Bill Esarey grew up in the Cleveland area with sheet metal in his blood. His father spent more than 50 years in the industry as a sheet metal worker and small-scale contractor.
As a 19-year-old high school graduate, Esarey knew that a sheet metal apprenticeship in Garfield Heights, Ohio, with his brother was the natural progression.
“My family was in sheet metal, so I’ve been around sheet metal as long as I can remember,” he said.
The project manager said apprenticeships were highly common back then and not everyone went to college, so today’s need for a degree is an unfamiliar concept.
“I think what happens nowadays is, if a parent is a sheet metal worker, they think, ‘Oh, I don’t want my kid doing this,’” he said.
“They say, ‘I want them to go to college, get a degree.’ Unfortunately, I think while the parent may mean well, too many young people that go to college and get a degree come out with all this debt...whereas...once you learn the trade, you then have a marketable skill.”
And a marketable skill was exactly what a young Esarey had when he was a third-year apprentice. However, he decided to leave the trade career path to go into sales for a decade.
He came back to the fab shop to work for his father and two other companies from 1990 to 1999, but work “opportunities were drying up” near his hometown.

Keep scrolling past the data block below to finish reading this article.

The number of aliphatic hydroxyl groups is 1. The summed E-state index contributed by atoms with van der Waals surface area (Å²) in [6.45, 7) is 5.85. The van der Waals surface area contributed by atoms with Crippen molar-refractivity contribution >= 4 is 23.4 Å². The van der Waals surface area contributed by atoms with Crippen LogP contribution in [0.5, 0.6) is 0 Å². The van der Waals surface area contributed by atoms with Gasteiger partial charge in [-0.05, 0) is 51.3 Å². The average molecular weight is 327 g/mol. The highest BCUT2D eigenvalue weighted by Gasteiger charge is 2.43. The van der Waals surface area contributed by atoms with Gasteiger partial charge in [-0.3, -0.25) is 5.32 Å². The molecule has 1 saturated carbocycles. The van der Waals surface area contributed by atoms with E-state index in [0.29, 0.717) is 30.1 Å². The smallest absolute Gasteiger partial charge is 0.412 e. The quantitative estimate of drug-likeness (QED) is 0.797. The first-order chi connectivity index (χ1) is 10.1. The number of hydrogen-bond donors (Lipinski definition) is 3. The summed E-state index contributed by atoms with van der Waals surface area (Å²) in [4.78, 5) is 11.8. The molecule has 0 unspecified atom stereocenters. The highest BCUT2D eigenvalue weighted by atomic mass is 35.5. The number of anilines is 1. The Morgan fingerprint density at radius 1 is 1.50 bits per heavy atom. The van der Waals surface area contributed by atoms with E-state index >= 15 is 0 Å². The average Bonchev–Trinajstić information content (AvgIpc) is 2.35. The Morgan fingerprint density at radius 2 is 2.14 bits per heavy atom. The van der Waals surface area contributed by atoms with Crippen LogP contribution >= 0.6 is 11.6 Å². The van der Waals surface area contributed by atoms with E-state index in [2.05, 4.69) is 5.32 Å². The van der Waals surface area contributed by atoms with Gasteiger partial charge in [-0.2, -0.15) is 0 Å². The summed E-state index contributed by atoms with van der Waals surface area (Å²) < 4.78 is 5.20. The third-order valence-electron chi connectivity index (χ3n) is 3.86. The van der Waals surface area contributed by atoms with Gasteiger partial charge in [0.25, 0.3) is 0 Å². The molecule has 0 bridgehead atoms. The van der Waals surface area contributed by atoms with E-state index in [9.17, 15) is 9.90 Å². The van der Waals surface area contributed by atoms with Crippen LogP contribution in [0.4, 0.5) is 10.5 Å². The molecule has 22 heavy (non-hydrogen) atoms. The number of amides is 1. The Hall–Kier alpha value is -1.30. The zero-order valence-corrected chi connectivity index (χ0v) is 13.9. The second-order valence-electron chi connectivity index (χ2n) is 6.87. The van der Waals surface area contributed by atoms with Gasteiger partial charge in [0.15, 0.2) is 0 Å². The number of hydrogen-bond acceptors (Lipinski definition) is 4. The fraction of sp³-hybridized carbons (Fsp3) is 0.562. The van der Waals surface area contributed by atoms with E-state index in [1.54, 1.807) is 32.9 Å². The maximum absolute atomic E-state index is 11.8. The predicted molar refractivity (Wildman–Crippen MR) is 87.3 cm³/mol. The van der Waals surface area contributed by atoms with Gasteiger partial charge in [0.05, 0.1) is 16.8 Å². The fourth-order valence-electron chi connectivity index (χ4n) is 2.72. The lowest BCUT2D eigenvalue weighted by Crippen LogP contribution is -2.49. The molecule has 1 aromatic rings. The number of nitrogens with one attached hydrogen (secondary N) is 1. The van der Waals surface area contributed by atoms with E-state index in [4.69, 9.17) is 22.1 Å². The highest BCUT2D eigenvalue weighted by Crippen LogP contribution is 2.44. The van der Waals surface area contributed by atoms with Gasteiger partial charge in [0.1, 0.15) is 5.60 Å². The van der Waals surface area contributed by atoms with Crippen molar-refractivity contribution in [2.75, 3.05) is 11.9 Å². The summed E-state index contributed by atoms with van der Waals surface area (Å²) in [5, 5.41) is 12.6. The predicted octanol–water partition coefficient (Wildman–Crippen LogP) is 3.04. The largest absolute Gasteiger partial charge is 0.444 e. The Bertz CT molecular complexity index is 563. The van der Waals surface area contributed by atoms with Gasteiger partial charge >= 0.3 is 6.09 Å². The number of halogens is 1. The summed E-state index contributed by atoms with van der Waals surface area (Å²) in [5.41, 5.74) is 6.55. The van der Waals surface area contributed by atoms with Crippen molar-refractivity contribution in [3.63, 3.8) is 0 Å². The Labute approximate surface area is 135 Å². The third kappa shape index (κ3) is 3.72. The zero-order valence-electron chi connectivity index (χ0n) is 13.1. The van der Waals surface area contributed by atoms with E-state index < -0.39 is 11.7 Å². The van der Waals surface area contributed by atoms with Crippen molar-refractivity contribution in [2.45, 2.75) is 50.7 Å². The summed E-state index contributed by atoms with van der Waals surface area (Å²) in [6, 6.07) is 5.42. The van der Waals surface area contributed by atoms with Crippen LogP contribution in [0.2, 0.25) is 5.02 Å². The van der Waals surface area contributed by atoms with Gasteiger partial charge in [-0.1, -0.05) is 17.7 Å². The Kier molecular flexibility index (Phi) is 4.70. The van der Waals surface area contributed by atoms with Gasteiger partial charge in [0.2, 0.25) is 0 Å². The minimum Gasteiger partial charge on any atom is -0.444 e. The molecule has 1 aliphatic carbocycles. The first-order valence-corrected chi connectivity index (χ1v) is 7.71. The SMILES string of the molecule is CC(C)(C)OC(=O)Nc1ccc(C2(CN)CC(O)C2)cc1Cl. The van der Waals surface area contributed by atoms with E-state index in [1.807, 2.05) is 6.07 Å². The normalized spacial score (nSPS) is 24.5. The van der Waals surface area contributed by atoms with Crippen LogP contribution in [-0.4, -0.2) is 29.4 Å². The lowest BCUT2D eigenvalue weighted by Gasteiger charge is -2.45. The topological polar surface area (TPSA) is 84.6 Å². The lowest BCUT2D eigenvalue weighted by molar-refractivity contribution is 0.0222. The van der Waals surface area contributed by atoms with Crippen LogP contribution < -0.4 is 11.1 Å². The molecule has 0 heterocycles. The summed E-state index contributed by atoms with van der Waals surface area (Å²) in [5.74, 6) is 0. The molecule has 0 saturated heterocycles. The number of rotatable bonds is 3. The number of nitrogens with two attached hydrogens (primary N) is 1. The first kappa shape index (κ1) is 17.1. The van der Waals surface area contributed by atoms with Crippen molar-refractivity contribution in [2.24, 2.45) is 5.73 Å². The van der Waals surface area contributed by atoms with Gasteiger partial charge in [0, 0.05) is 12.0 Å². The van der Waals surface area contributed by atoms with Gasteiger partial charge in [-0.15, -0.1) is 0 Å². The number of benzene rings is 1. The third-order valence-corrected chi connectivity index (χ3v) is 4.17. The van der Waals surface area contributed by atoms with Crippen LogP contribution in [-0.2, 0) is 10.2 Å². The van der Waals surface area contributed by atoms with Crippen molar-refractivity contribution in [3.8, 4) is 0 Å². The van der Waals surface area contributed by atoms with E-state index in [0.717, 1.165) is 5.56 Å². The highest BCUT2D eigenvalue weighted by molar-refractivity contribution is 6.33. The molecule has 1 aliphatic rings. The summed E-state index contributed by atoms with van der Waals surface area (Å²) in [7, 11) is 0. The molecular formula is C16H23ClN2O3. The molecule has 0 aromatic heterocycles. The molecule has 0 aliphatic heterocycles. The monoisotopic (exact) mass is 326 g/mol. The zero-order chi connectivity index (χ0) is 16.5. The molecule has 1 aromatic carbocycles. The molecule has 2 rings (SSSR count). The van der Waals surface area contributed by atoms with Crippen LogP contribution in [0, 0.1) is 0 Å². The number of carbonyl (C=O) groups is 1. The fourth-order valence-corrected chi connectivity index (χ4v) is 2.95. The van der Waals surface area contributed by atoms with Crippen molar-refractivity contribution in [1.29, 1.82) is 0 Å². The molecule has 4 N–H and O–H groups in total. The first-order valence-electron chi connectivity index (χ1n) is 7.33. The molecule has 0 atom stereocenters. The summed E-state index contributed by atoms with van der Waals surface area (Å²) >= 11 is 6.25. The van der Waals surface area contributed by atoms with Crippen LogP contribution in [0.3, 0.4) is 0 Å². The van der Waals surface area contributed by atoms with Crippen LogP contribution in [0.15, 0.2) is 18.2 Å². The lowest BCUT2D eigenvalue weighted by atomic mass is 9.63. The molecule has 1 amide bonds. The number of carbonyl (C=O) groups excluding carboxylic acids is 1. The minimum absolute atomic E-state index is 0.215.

“In my business, in my opinion, you have to go where the work is,” he said. “There wasn’t much work in [the Cleveland] area.”
He then joined a large mechanical company in Tennessee and traveled south to Texas, Virginia, and Florida to perform their on-site project management. He ended up working on once-in-a-career projects like the Gaylord Palms Resort and Convention Center in Kissimmee, Florida.
“You...basically start out as a sheet metal worker,” Esarey said. “And you work your way up, so that opportunity is there, whether you want to be a foreman, a superintendent. There’s a great opportunity for advancement if you’re willing to work hard, if you’re willing to be disciplined.”
For the last four and a half years, the sheet metal veteran lived in Rockville and worked for a mechanical company in Gaithersburg, citing the D.C. corridor as “one of the booming areas” due to an influx of new construction.
Without a second thought, Esarey left that local company about ten months ago when there was a job opening at Kaempf & Harris.
“When this opportunity came up, I jumped at it,” he said.
He was already “looking to make a change,” and called Kaempf & Harris “one of [those] organizations where the reputation precedes them” with quality work and good people.
“I like the company,” he said. “I plan on staying here a long, long time.”